Family Guy: A History of Controversy
Believe it or not, cartoons are able to get away with a lot based solely on their animated nature. Even when a character does something especially raunchy or offensive, you can’t really get all that worked up about it. After all, it’s not like the controversial subject matter is coming out of the mouth of an actual person (OK, technically it is, but we don’t see it). Now, it’s a little easier to cast blame when it comes to a show like “South Park,” which has been written and voiced by the same two men since its inception, but when it comes to rival series “Family Guy,” the line is more blurred due to the sheer amount of writers the show has had (50 and counting, with a number of different showrunners, too). That said, it’s still seen plenty of public outcry through the years, which we plan to tackle in broad strokes. However, because of the show’s use of non-sequitur cutaways, we can’t hit on every joke that has offended someone or this page would be a mile long. We’ll simply focus on some of the most notorious examples.
Anyone who has seen even one episode of “Family Guy” shouldn’t be surprised that it is one of the Parent Television Council’s most hated shows. In fact, they have filed numerous indecency complaints to the FCC since the series premiered, and even launched one against the Season 4 episode “PTV” that heavily skewed the FCC itself in a musical number which the PTC encouraged members to formally complain about due to its sexually explicit humor. The song has since gone on to be considered one of the show’s most catchy numbers, and was rehashed into the opening of the 2007 Emmy Awards. Just because the FCC is required to take every complaint seriously, however, that doesn’t mean that watchdog groups automatically get their way. In fact, they rarely do. But that hasn’t stopped them from trying over and over again, taking on episodes such as “Family Gay,” “Brian & Stewie,” and most recently the Season 13 episode “Quagmire’s Mom” which centers on a character who gets charged with the statutory rape of a minor.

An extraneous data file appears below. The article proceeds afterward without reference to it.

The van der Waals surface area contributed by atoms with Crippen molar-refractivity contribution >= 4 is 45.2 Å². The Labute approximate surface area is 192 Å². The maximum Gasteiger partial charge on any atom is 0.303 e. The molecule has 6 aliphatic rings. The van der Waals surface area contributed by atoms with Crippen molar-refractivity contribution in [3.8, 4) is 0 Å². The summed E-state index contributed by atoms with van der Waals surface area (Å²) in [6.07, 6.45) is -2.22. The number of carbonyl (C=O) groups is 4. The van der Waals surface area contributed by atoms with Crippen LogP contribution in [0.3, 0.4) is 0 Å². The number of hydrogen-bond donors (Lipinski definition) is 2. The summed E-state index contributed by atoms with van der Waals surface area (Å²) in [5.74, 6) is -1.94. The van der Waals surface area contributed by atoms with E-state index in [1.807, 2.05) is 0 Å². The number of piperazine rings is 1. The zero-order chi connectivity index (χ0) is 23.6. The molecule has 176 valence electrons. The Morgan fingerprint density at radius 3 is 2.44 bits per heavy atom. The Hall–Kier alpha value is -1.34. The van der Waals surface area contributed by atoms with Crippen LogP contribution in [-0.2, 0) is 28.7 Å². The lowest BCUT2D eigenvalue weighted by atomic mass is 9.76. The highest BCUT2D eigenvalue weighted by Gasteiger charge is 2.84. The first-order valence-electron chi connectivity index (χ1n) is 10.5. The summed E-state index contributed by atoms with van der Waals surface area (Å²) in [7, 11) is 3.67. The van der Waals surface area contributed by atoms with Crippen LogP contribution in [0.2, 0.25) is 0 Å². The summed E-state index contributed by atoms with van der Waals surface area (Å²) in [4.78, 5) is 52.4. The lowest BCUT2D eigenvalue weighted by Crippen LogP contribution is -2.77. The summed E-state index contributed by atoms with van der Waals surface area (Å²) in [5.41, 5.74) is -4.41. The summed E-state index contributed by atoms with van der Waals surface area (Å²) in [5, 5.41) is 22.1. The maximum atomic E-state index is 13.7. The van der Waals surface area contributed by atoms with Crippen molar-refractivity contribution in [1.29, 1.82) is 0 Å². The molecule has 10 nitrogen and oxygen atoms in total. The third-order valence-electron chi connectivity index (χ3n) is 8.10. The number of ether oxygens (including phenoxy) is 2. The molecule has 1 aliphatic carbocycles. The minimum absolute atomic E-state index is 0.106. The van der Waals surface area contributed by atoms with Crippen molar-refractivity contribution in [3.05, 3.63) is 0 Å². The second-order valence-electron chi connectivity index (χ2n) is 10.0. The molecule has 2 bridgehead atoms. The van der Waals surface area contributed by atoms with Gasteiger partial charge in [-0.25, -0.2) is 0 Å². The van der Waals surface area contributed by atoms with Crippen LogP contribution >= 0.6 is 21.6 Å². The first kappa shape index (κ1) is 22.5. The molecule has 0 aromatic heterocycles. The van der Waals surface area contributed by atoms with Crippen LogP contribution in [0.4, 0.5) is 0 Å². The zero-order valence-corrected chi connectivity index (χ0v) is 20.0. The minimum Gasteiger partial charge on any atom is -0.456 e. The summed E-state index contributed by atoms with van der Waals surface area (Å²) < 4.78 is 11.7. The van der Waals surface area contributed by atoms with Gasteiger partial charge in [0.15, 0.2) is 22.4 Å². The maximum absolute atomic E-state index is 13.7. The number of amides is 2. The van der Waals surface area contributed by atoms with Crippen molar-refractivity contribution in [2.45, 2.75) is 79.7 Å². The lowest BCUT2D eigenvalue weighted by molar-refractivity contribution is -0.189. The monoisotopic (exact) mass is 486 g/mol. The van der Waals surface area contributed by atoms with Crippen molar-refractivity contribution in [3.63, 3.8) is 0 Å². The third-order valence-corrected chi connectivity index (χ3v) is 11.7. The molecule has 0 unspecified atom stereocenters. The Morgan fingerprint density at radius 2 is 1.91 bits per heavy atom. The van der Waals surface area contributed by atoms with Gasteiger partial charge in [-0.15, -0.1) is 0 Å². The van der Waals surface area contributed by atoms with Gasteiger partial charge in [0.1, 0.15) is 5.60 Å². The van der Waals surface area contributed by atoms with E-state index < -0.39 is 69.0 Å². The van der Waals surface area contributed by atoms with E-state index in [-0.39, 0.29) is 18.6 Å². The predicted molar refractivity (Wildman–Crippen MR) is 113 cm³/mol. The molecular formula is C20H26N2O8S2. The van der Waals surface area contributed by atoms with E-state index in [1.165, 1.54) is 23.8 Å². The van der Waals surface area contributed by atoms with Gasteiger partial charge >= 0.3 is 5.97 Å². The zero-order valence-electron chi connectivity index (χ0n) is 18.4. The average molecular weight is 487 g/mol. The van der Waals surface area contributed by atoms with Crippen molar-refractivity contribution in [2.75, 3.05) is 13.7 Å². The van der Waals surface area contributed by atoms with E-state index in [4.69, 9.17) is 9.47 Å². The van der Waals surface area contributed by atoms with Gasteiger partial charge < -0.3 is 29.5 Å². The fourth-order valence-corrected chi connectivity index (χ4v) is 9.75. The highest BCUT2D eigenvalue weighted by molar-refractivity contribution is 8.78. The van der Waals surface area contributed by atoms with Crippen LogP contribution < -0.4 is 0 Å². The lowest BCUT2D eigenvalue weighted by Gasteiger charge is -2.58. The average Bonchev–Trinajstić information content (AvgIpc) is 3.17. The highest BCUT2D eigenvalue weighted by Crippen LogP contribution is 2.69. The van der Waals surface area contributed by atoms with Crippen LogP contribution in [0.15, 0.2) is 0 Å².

Rape and Domestic Violence
“Tactful” would probably not be the best word to describe how “Family Guy” handles sensitive material. Piggybacking off of our last category, when it comes to topics such as rape, which is already taboo, the show often tries and fails to make light of the situation. Unless you possess the dark sense of humor required to find cutaways like this Aquaman bit funny instead of appalling, more newsworthy instances of poorly executed rape jokes like Stewie’s prank phone call in the “The Simpsons Guy” will no doubt offend you as they did numerous media outlets. Along those very same lines, domestic violence has never been a strong suit for “Family Guy” either, with the Season 10 episode “Screams of Silence: The Story of Brenda Q” standing out the most. Many critics bashed it for not only being unfunny, but hardly even satirical in the way it conveyed a woman in an abusive relationship. Random cutaways tackling said issue rarely do much better.
Disease and Other Physical Handicaps